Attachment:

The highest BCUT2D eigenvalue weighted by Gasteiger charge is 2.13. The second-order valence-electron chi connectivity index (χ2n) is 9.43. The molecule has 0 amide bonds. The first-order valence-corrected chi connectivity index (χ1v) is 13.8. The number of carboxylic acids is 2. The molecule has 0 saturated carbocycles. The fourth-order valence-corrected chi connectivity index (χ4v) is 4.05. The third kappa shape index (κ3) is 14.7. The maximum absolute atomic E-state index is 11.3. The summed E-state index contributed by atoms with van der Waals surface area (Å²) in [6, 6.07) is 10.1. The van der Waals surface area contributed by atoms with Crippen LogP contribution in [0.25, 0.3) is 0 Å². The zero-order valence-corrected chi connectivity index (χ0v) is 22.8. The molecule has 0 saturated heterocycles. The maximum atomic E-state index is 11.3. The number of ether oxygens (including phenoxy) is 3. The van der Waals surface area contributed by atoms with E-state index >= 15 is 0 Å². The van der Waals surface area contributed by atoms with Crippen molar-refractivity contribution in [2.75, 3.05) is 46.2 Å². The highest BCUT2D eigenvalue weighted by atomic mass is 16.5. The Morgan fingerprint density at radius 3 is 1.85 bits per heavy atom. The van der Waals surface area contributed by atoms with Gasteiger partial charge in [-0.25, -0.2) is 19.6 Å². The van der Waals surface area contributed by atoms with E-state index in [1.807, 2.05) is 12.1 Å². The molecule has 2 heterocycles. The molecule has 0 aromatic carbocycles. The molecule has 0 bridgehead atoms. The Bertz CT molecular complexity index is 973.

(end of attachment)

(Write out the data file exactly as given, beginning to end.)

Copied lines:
The highest BCUT2D eigenvalue weighted by Gasteiger charge is 2.13. The second-order valence-electron chi connectivity index (χ2n) is 9.43. The molecule has 0 amide bonds. The first-order valence-corrected chi connectivity index (χ1v) is 13.8. The number of carboxylic acids is 2. The molecule has 0 saturated carbocycles. The fourth-order valence-corrected chi connectivity index (χ4v) is 4.05. The third kappa shape index (κ3) is 14.7. The maximum absolute atomic E-state index is 11.3. The summed E-state index contributed by atoms with van der Waals surface area (Å²) in [6, 6.07) is 10.1. The van der Waals surface area contributed by atoms with Crippen LogP contribution in [0.25, 0.3) is 0 Å². The zero-order valence-corrected chi connectivity index (χ0v) is 22.8. The molecule has 0 saturated heterocycles. The maximum atomic E-state index is 11.3. The number of ether oxygens (including phenoxy) is 3. The van der Waals surface area contributed by atoms with E-state index >= 15 is 0 Å². The van der Waals surface area contributed by atoms with Crippen molar-refractivity contribution in [2.75, 3.05) is 46.2 Å². The highest BCUT2D eigenvalue weighted by atomic mass is 16.5. The Morgan fingerprint density at radius 3 is 1.85 bits per heavy atom. The van der Waals surface area contributed by atoms with Gasteiger partial charge in [-0.25, -0.2) is 19.6 Å². The van der Waals surface area contributed by atoms with E-state index in [1.807, 2.05) is 12.1 Å². The molecule has 2 heterocycles. The molecule has 0 aromatic carbocycles. The molecule has 0 bridgehead atoms. The Bertz CT molecular complexity index is 973.